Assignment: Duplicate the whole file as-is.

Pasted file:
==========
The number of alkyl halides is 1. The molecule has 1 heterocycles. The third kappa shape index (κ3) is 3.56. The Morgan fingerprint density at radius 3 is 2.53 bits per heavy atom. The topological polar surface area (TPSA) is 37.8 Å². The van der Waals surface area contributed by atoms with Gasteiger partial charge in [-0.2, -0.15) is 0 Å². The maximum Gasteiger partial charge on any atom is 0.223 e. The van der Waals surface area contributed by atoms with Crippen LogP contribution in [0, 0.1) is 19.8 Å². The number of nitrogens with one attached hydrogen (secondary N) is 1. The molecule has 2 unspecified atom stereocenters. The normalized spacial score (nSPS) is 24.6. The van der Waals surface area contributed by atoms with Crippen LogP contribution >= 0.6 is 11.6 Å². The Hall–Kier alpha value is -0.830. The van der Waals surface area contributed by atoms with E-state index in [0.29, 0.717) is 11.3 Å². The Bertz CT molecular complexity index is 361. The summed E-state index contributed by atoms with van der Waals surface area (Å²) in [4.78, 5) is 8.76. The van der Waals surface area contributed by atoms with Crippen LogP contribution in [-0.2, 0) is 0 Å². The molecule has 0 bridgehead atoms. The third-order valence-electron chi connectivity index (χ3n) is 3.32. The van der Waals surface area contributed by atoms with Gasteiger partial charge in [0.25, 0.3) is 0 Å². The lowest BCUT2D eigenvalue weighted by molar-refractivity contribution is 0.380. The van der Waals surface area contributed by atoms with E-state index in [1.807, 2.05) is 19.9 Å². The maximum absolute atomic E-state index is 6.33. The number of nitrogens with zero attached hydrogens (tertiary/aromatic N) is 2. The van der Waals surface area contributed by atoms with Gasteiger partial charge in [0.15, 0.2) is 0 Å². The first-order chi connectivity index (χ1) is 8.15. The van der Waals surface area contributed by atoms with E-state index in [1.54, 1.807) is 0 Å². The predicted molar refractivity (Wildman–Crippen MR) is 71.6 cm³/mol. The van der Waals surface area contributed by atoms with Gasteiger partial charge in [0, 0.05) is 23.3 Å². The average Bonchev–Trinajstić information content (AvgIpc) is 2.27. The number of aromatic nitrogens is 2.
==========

The number of alkyl halides is 1. The molecule has 1 heterocycles. The third kappa shape index (κ3) is 3.56. The Morgan fingerprint density at radius 3 is 2.53 bits per heavy atom. The topological polar surface area (TPSA) is 37.8 Å². The van der Waals surface area contributed by atoms with Gasteiger partial charge in [-0.2, -0.15) is 0 Å². The maximum Gasteiger partial charge on any atom is 0.223 e. The van der Waals surface area contributed by atoms with Crippen LogP contribution in [0, 0.1) is 19.8 Å². The number of nitrogens with one attached hydrogen (secondary N) is 1. The molecule has 2 unspecified atom stereocenters. The normalized spacial score (nSPS) is 24.6. The van der Waals surface area contributed by atoms with Crippen LogP contribution >= 0.6 is 11.6 Å². The Hall–Kier alpha value is -0.830. The van der Waals surface area contributed by atoms with E-state index in [0.29, 0.717) is 11.3 Å². The Bertz CT molecular complexity index is 361. The summed E-state index contributed by atoms with van der Waals surface area (Å²) in [4.78, 5) is 8.76. The van der Waals surface area contributed by atoms with Crippen LogP contribution in [-0.2, 0) is 0 Å². The molecule has 0 bridgehead atoms. The third-order valence-electron chi connectivity index (χ3n) is 3.32. The van der Waals surface area contributed by atoms with Gasteiger partial charge in [0.25, 0.3) is 0 Å². The lowest BCUT2D eigenvalue weighted by molar-refractivity contribution is 0.380. The van der Waals surface area contributed by atoms with E-state index in [1.807, 2.05) is 19.9 Å². The maximum absolute atomic E-state index is 6.33. The number of nitrogens with zero attached hydrogens (tertiary/aromatic N) is 2. The van der Waals surface area contributed by atoms with Gasteiger partial charge in [0.15, 0.2) is 0 Å². The first-order chi connectivity index (χ1) is 8.15. The van der Waals surface area contributed by atoms with E-state index in [1.54, 1.807) is 0 Å². The predicted molar refractivity (Wildman–Crippen MR) is 71.6 cm³/mol. The van der Waals surface area contributed by atoms with Gasteiger partial charge in [0, 0.05) is 23.3 Å². The average Bonchev–Trinajstić information content (AvgIpc) is 2.27. The number of aromatic nitrogens is 2.